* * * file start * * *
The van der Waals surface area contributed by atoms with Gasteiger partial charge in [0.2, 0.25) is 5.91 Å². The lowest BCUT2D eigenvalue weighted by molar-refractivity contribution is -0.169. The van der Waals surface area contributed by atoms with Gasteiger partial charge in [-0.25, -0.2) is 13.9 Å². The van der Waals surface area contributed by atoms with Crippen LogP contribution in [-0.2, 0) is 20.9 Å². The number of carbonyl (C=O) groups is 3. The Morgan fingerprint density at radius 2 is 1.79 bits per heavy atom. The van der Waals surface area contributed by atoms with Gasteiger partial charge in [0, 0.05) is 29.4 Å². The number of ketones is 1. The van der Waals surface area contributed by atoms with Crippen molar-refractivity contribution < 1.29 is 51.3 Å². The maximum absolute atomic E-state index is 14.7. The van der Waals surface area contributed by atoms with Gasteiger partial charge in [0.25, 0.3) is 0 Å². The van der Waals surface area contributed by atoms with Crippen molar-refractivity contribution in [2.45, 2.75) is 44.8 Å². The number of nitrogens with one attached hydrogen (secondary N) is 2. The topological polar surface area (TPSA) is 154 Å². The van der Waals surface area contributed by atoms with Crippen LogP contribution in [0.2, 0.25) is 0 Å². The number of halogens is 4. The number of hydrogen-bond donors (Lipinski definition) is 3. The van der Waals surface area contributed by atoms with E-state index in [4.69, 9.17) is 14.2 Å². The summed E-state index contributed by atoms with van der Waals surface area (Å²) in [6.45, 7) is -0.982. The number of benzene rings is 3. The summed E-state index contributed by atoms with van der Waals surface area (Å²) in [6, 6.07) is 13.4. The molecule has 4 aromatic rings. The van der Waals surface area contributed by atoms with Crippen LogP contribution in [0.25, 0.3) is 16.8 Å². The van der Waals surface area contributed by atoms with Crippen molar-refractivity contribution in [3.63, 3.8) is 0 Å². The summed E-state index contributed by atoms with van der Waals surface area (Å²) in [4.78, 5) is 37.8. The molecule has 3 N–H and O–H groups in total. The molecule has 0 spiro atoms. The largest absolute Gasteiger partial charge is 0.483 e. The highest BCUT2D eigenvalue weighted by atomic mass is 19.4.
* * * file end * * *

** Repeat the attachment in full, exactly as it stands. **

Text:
The van der Waals surface area contributed by atoms with Gasteiger partial charge in [0.2, 0.25) is 5.91 Å². The lowest BCUT2D eigenvalue weighted by molar-refractivity contribution is -0.169. The van der Waals surface area contributed by atoms with Gasteiger partial charge in [-0.25, -0.2) is 13.9 Å². The van der Waals surface area contributed by atoms with Crippen LogP contribution in [-0.2, 0) is 20.9 Å². The number of carbonyl (C=O) groups is 3. The Morgan fingerprint density at radius 2 is 1.79 bits per heavy atom. The van der Waals surface area contributed by atoms with Gasteiger partial charge in [0, 0.05) is 29.4 Å². The number of ketones is 1. The van der Waals surface area contributed by atoms with Crippen molar-refractivity contribution < 1.29 is 51.3 Å². The maximum absolute atomic E-state index is 14.7. The van der Waals surface area contributed by atoms with Gasteiger partial charge in [0.25, 0.3) is 0 Å². The van der Waals surface area contributed by atoms with Crippen molar-refractivity contribution in [2.45, 2.75) is 44.8 Å². The number of nitrogens with one attached hydrogen (secondary N) is 2. The topological polar surface area (TPSA) is 154 Å². The van der Waals surface area contributed by atoms with Crippen LogP contribution in [0.2, 0.25) is 0 Å². The number of halogens is 4. The number of hydrogen-bond donors (Lipinski definition) is 3. The van der Waals surface area contributed by atoms with E-state index in [4.69, 9.17) is 14.2 Å². The summed E-state index contributed by atoms with van der Waals surface area (Å²) in [6.45, 7) is -0.982. The number of benzene rings is 3. The summed E-state index contributed by atoms with van der Waals surface area (Å²) in [6, 6.07) is 13.4. The molecule has 4 aromatic rings. The van der Waals surface area contributed by atoms with Crippen LogP contribution in [0.25, 0.3) is 16.8 Å². The van der Waals surface area contributed by atoms with Crippen molar-refractivity contribution in [3.63, 3.8) is 0 Å². The summed E-state index contributed by atoms with van der Waals surface area (Å²) in [4.78, 5) is 37.8. The molecule has 3 N–H and O–H groups in total. The molecule has 0 spiro atoms. The largest absolute Gasteiger partial charge is 0.483 e. The highest BCUT2D eigenvalue weighted by atomic mass is 19.4.